• hepatic lipid oxidation;
  • high-fat diet;
  • GLP-1 receptor;
  • NASH


Background/Aims: High-fat dietary intake and low physical activity lead to insulin resistance, nonalcoholic fatty liver disease (NAFLD) and nonalcoholic steatohepatitis (NASH). Recent studies have shown an effect of glucagon-like peptide-1 (GLP-1) on hepatic glucose metabolism, although GLP-1 receptors (GLP-1r) have not been found in human livers. The aim of this study was to investigate the presence of hepatic GLP-1r and the effect of exenatide, a GLP-1 analogue, on hepatic signalling.

Methods: The expression of GLP-1r was evaluated in human liver biopsies and in the livers of high-fat diet-treated rats. The effect of exenatide (100 nM) was evaluated in hepatic cells of rats fed 3 months with the high-fat diet.

Results: GLP-1r is expressed in human hepatocytes, although reduced in patients with NASH. Similarly, in rats with NASH resulted from 3 months of the high-fat diet, we found a decreased expression of GLP-1r and peroxisome proliferator-activated receptor γ (PPARγ), and reduced peroxisome proliferator-activated receptor α (PPARα) activity. Incubation of hepatocytes with exenatide increased PPARγ expression, which also exerted an insulin-sensitizing action by reducing JNK phosphorylation. Moreover, exenatide increased protein kinase A (PKA) activity, Akt and AMPK phosphorylation and determined a PKA-dependent increase of PPARα activity.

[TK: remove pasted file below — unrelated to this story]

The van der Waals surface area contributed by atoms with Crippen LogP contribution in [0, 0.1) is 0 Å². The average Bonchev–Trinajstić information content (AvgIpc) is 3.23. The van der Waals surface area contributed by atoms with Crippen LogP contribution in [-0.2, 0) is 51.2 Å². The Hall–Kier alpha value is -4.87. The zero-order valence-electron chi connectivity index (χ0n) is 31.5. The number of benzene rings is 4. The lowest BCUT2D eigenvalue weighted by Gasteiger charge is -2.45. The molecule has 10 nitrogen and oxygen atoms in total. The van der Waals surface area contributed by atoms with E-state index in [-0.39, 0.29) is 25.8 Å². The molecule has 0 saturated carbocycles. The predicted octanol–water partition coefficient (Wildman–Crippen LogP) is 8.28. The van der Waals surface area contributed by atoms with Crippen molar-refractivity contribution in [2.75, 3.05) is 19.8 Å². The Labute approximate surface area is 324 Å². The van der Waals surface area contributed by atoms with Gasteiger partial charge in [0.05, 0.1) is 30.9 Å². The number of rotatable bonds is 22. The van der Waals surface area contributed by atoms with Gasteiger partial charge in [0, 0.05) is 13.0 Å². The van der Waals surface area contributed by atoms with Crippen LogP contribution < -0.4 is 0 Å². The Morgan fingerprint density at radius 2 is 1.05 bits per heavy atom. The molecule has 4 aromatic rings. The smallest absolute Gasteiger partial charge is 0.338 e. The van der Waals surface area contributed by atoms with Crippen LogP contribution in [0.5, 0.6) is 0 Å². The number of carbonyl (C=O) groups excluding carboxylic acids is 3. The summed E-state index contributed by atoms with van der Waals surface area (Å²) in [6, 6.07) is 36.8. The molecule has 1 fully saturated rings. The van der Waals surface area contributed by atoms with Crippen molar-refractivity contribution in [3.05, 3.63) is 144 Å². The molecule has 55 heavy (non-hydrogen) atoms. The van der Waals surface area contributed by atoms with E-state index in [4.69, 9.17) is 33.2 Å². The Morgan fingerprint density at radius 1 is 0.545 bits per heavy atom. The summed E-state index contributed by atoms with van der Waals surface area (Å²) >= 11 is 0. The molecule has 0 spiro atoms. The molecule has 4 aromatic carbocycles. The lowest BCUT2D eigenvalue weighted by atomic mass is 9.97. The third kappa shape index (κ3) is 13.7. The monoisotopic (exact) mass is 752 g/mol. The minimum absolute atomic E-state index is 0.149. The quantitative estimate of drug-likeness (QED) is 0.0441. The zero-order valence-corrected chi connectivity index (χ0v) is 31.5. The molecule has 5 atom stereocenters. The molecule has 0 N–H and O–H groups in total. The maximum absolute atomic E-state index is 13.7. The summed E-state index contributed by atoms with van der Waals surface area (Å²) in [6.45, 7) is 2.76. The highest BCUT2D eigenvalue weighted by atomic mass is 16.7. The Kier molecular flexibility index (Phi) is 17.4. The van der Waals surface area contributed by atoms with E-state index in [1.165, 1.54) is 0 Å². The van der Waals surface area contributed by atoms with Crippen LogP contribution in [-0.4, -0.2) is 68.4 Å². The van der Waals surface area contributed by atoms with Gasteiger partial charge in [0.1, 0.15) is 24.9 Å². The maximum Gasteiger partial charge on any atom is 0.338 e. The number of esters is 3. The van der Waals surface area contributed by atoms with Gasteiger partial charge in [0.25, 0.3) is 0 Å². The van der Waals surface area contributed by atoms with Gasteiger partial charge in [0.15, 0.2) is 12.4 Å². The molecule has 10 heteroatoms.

Conclusions: GLP-1 has a direct effect on hepatocytes, by activating genes involved in fatty acid β-oxidation and insulin sensitivity. GLP-1 analogues could be a promising treatment approach to improve hepatic insulin resistance in patients with NAFLD/NASH.